Monday, September 28, 2009

What does beating Purdue mean?

Alright, so there has been much moaning, wailing, and gnashing of teeth on the Notre Dame message boards. The fan base has splintered into two groups:

1. Weis is a horrible coach, and [example of poor performance from most recent game] is why he'll never win a championship at Notre Dame. Hire [Stoops, Meyer, Saban, Gruden, etc.].

2. Weis has rebuilt this program and has us playing well, and [example of good performance from most recent game] is why we'll get to the national championship next year. Besides, we could never get [Stoops, Meyer, Saban, Gruden, etc.].

I've been working on an analysis of Coach Weis' career thus far, and I'll post that over the bye week. But in the interim, we have one of the clearest arguments for both sides in this week's game.

Side 1:

Weis is a horrible coach, and the complete lack of tackling fundamentals in this game show that we'll never have a defense capable of winning a championship at Notre Dame. Hire Stoops.

Side 2:

Weis has rebuilt this program and has us playing well, and going into an opposing stadium against a Big Ten team that hung around with Oregon and coming away with a win without our top receiver, top running back, and only half of our Heisman candidate quarterback is a testament to the depth we've developed and is why we'll win the championship next year. Besides, we could never get Stoops.


And I'm really stuck on the fence here. As I watched the game with my buddy Ian (a Purdue guy), it was kind of hilarious to watch. At one point we seriously got into an argument about whose team is more capable of choking a game away.

I think that everything you need to know about this team is summed up in this quote by Weis:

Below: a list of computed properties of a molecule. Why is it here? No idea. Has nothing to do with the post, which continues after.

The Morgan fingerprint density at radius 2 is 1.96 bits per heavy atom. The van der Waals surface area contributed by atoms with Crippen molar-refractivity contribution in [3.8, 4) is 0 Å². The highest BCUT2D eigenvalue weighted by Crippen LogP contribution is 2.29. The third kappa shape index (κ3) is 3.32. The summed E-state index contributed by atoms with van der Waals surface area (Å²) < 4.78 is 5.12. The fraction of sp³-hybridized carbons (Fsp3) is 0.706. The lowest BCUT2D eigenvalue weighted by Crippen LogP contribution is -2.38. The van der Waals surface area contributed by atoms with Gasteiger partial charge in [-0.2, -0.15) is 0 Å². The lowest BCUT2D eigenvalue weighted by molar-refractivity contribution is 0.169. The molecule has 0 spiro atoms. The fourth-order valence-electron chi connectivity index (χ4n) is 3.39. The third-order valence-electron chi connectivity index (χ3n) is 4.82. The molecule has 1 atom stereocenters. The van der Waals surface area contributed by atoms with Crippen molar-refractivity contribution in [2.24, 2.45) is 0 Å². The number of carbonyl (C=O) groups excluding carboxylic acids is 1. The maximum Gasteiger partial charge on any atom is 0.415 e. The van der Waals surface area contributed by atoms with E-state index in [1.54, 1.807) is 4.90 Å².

"You know, they (Purdue) had a couple of carries where they got yards, and then the rest of the carries I mean, they gained 56 yards on three carries, and they gained 11 yards on the other 14 carries. They had a 26 yard run, a 15 yard run and a 15 yard run, and they were really the only runs that were over ten yards, and the rest of it averaged less than a yard a carry."

So to sum up, if we wouldn't screw up a few times a game, we could be really good.

Every coach I know has stressed that the team that makes the fewest mistakes will win the game.

And we still make too many mistakes.

We've got the talent, and (finally) the depth. We have the motivation and the belief.

But I'm tired of watching us shoot ourselves in the foot over and over again.

If I were Coach Weis, I would spend no time trying to put in a gameplan this week. We'll run our base offense and defense against Washington.

I'd spend every second of practice time available drilling fundamentals. Fundamental tackling. Rip/swim/spin drills. Fundamental blocking. Catching drills. Passing drills. Kicking drills. Ball running drills.

I want some Oklahoma drills, baby. Learn to hit someone one-on-one and put them in the ground.

If this team started playing solid fundamental football, they could run my pee-wee team's offense and defense and beat everyone on their schedule. We're relying too heavily on athleticism and not enough on crisp, clean fundamental football.

And that's on the coaching. Watch it, coach - I may be falling off the fence here pretty soon if you don't clean things up.


Clay said...

I love a post that begins with a biblical reference as quality as "wailing and gnashing of teeth."

The team got a quality W this weekend, and I am truly happy for the players and coaches. I am pretty happy with the season overall thus far, save for the screw job at Michigan (sucks).

But you are correct--this team badly needs to improve upon--nay, develop--fundamentals. To say that this team needs to improve on its fundamentals is too complimentary. As is evidenced by (as you point out) poor tackling, and (which you don't discuss as much) stupid penalties. In addition to working on its blocking, tackling, and to a lesser extent its catching, this team needs to avoid penalties. I hate to call a guy out, but Sam Young, a four year starter, is the most penalized guy on the team. Holding and personal foul calls are drive killers on Offense. If we are as deep on the O Line as Weis says, guys that get consistently penalized should sit--for a while at least.